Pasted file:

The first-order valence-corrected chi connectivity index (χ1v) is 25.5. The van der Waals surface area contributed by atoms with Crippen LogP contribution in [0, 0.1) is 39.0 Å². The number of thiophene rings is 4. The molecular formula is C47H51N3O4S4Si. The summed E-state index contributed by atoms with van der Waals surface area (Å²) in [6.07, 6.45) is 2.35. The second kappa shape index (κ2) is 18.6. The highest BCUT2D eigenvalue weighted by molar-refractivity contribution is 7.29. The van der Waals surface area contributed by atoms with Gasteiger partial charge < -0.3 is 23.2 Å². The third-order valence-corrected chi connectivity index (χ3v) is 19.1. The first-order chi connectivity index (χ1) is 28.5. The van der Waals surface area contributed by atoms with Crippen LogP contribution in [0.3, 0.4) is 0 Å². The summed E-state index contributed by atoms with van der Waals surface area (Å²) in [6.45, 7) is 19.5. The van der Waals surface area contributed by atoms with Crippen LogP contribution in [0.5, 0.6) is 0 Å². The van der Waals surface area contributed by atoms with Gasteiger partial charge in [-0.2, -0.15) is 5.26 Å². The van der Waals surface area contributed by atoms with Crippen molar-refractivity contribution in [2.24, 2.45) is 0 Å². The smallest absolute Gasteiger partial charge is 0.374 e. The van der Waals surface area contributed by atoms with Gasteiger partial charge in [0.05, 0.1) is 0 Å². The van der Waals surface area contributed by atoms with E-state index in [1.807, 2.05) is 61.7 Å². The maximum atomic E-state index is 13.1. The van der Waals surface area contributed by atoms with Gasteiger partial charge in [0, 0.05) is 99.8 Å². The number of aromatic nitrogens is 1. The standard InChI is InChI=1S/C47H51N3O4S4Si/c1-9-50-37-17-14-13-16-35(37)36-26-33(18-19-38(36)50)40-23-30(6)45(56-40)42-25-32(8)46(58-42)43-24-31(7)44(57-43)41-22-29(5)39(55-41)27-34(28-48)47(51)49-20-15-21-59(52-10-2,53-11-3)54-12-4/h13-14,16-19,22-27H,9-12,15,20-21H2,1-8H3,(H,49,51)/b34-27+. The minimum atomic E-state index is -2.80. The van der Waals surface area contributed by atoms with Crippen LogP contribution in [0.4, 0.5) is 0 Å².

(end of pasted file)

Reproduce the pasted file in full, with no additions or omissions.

The first-order valence-corrected chi connectivity index (χ1v) is 25.5. The van der Waals surface area contributed by atoms with Crippen LogP contribution in [0, 0.1) is 39.0 Å². The number of thiophene rings is 4. The molecular formula is C47H51N3O4S4Si. The summed E-state index contributed by atoms with van der Waals surface area (Å²) in [6.07, 6.45) is 2.35. The second kappa shape index (κ2) is 18.6. The highest BCUT2D eigenvalue weighted by molar-refractivity contribution is 7.29. The van der Waals surface area contributed by atoms with Gasteiger partial charge < -0.3 is 23.2 Å². The third-order valence-corrected chi connectivity index (χ3v) is 19.1. The first-order chi connectivity index (χ1) is 28.5. The van der Waals surface area contributed by atoms with Crippen LogP contribution in [0.3, 0.4) is 0 Å². The summed E-state index contributed by atoms with van der Waals surface area (Å²) in [6.45, 7) is 19.5. The van der Waals surface area contributed by atoms with Crippen LogP contribution in [0.5, 0.6) is 0 Å². The van der Waals surface area contributed by atoms with Gasteiger partial charge in [-0.2, -0.15) is 5.26 Å². The van der Waals surface area contributed by atoms with Crippen molar-refractivity contribution in [2.24, 2.45) is 0 Å². The smallest absolute Gasteiger partial charge is 0.374 e. The van der Waals surface area contributed by atoms with Gasteiger partial charge in [0.05, 0.1) is 0 Å². The van der Waals surface area contributed by atoms with E-state index in [1.807, 2.05) is 61.7 Å². The maximum atomic E-state index is 13.1. The van der Waals surface area contributed by atoms with Gasteiger partial charge in [0, 0.05) is 99.8 Å². The number of aromatic nitrogens is 1. The standard InChI is InChI=1S/C47H51N3O4S4Si/c1-9-50-37-17-14-13-16-35(37)36-26-33(18-19-38(36)50)40-23-30(6)45(56-40)42-25-32(8)46(58-42)43-24-31(7)44(57-43)41-22-29(5)39(55-41)27-34(28-48)47(51)49-20-15-21-59(52-10-2,53-11-3)54-12-4/h13-14,16-19,22-27H,9-12,15,20-21H2,1-8H3,(H,49,51)/b34-27+. The minimum atomic E-state index is -2.80. The van der Waals surface area contributed by atoms with Crippen LogP contribution in [0.4, 0.5) is 0 Å².